Sipapu is the largest and most spectacular of the three bridges in the Monument. It is considered middle aged, older than Kachina but younger than Owachomo. Its rounded opening and smooth sides are mute evidence of countless floods bearing scouring rocks and sand. This bridge, whose opening would almost house the dome of the United States Capitol, has taken thousands of years to form but will someday collapse and erode as part of the endless cycles of time and change.
We will never know the names given to the bridges by early inhabitants of this land. The Paiute referred to all bridges as mah-vah-talk-tump, translated today as "under the horse's belly." While today we refer to this bridge as Sipapu, is has known several names in the last 100 years:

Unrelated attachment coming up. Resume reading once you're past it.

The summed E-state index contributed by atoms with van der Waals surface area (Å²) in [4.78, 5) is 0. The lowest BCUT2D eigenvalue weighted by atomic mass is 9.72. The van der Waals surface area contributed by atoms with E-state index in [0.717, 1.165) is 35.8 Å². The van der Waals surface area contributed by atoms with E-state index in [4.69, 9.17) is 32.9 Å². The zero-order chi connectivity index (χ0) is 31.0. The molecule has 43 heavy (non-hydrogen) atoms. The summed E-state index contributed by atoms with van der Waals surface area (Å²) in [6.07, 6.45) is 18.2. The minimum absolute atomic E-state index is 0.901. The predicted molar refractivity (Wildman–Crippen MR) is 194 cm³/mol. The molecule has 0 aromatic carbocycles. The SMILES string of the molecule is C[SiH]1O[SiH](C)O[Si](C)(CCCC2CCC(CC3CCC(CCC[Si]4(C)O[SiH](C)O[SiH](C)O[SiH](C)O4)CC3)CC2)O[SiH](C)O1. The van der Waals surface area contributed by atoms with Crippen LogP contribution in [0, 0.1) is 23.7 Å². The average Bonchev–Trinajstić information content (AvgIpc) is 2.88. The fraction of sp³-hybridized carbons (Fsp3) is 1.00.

A moderately strenuous trail descends from the parking area along Bridge View Drive to the base of the bridge. The trail has ladders, stairs, switchbacks, and short steep sections of slickrock along its route, and may be hazardous due to ice and snow during winter months.
Length: 0.6 mile (1 km) one-way
Height: 220 feet (67 m)